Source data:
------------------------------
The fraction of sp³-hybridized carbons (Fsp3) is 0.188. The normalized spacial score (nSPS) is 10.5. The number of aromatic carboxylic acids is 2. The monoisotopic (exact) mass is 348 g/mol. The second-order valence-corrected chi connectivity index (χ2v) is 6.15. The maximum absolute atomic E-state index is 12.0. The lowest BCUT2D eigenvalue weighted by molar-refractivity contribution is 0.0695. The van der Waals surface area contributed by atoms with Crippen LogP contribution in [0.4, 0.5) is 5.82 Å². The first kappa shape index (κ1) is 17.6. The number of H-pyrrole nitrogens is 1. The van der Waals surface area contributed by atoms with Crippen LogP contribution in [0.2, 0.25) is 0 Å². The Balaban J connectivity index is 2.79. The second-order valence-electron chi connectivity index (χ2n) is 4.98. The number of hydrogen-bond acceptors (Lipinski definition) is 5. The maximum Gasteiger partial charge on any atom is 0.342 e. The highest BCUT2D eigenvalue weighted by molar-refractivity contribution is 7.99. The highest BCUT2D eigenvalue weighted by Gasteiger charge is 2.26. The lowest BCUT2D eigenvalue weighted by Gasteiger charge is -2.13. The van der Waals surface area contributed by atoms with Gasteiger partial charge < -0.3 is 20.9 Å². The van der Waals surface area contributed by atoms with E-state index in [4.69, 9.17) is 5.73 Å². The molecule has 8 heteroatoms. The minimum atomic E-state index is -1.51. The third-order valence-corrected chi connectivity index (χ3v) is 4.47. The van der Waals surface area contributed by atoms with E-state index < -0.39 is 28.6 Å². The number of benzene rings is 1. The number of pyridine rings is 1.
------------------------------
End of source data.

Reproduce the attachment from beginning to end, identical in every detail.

The fraction of sp³-hybridized carbons (Fsp3) is 0.188. The normalized spacial score (nSPS) is 10.5. The number of aromatic carboxylic acids is 2. The monoisotopic (exact) mass is 348 g/mol. The second-order valence-corrected chi connectivity index (χ2v) is 6.15. The maximum absolute atomic E-state index is 12.0. The lowest BCUT2D eigenvalue weighted by molar-refractivity contribution is 0.0695. The van der Waals surface area contributed by atoms with Crippen LogP contribution in [0.4, 0.5) is 5.82 Å². The first kappa shape index (κ1) is 17.6. The number of H-pyrrole nitrogens is 1. The van der Waals surface area contributed by atoms with Crippen LogP contribution in [0.2, 0.25) is 0 Å². The Balaban J connectivity index is 2.79. The second-order valence-electron chi connectivity index (χ2n) is 4.98. The number of hydrogen-bond acceptors (Lipinski definition) is 5. The maximum Gasteiger partial charge on any atom is 0.342 e. The highest BCUT2D eigenvalue weighted by molar-refractivity contribution is 7.99. The highest BCUT2D eigenvalue weighted by Gasteiger charge is 2.26. The lowest BCUT2D eigenvalue weighted by Gasteiger charge is -2.13. The van der Waals surface area contributed by atoms with Gasteiger partial charge < -0.3 is 20.9 Å². The van der Waals surface area contributed by atoms with E-state index in [4.69, 9.17) is 5.73 Å². The molecule has 8 heteroatoms. The minimum atomic E-state index is -1.51. The third-order valence-corrected chi connectivity index (χ3v) is 4.47. The van der Waals surface area contributed by atoms with E-state index < -0.39 is 28.6 Å². The number of benzene rings is 1. The number of pyridine rings is 1.